Critics of Connecticut’s community college consolidation came out in droves Tuesday during a public hearing for a bill that would require legislative approval to close or merge schools in the Connecticut State Colleges and Universities system.
Since last year’s legislative session, unionized professors have increased pressure on the state government to step in and stop what they say is a flawed consolidation process. Several professors, including two from Three Rivers Community College in Norwich, on Tuesday threw their vigorous support behind proposed legislation that would require legislative approval for any closure or merger of state colleges.
Approval of the process, designed to bring all 12 of the community colleges under one centralized administration, called the Connecticut State Community College, currently goes through the CSCU’s Board of Regents, or BOR, and its accrediting body, the New England Commission of Higher Education . Tuesday’s hearing came on the heels of the NECHE’s approval Tuesday morning for CSCU to go ahead with the consolidation.
“With regard to the consolidation of the community colleges… I do believe the legislature has a role to play,” state Rep. Holly Cheeseman, R-East Lyme, said during her testimony Tuesday. “This is a major step forward. I see there was provisional approval issued by NECE today with a lot of caveats and I think we should look very carefully at how we provide education to the youth of our state.”
Professors’ complaints range from criticism of what they characterize as an excess of bureaucracy to a siphoning of staff and resources from the schools. They also said proponents of the process claimed there would be savings but those savings haven’t materialized.
Three Rivers environmental engineering professor Diba Khan-Bureau said she is speaking for many other staff members who aren’t speaking out of fear of retaliation. She wasn’t the only professor to make this point.
“Ten years ago the state moved to reduce the number of administrators in our community college system, the BOR is now adding a completely new middle management layer between the colleges and the CSCU System office, including a new building costing taxpayers millions of dollars in New Britain,” Khan-Bureau said. “While supporters argue that the single accreditation will benefit students to create a seamless transfer, this can be done by articulation agreements without the additional costs of hiring numerous top administrators.”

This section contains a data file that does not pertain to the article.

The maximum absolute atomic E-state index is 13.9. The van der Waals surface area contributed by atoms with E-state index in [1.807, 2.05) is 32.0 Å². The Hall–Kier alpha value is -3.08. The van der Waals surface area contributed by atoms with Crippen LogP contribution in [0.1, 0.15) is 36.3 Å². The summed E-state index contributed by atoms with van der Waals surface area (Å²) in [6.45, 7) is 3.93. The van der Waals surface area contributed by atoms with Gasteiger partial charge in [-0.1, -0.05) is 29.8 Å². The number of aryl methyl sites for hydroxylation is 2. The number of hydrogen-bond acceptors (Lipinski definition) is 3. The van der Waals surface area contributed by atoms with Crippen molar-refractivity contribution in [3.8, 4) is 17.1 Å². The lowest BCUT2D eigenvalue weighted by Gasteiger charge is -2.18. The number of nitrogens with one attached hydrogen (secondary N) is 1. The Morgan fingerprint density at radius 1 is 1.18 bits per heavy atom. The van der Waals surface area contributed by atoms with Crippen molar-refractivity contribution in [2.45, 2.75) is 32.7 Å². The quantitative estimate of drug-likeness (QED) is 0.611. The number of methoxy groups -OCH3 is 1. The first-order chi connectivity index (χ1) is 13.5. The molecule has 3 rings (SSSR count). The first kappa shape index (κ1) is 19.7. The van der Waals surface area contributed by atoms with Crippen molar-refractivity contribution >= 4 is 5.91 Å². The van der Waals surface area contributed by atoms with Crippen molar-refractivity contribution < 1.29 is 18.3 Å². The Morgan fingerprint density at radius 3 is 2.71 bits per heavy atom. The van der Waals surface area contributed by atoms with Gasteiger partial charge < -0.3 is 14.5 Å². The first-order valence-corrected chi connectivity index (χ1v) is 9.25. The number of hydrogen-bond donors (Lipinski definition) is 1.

Three Rivers English Professor Joe Selvaggio found a metaphor. “On my campus there is a parking space reserved for the BOR, almost every time I walk by it, this parking space is empty. It symbolizes for me the direction consolidation is taking our institutions,” he said. “Employees often cannot get timely help from Human Resources because like the parking space, the HR office on our campus is empty and the door is locked on most days.”
Sean Bradbury, senior director of government relations and external affairs for CSCU, acted as the voice of the system during the testimony on Tuesday, saying that removing the authority to close or merge institutions from the Board of Regents “creates both statutory and accreditation concerns. It also prohibits the merger of our community colleges.”
Bradbury argued that the “Act Requiring Legislative Approval for the Merger or Closing of Institutions Within the Connecticut State Colleges and Universities and Prohibiting the Consolidation of the Regional Community-Technical Colleges” would “undermine” the CSCU’s authority and autonomy. Central to his case was that politicians would be motivated by politics when signing off on closing or merging decisions.
“It is vital that approvals of mergers or closure continue to be governed by the BOR and NECE, rather than creating a political process,” Bradbury said. “Governing boards, institutions and accreditors make these decisions based on what is best for the students, institutions and communities they serve, not based on what is the popular or politically expeditious solution.”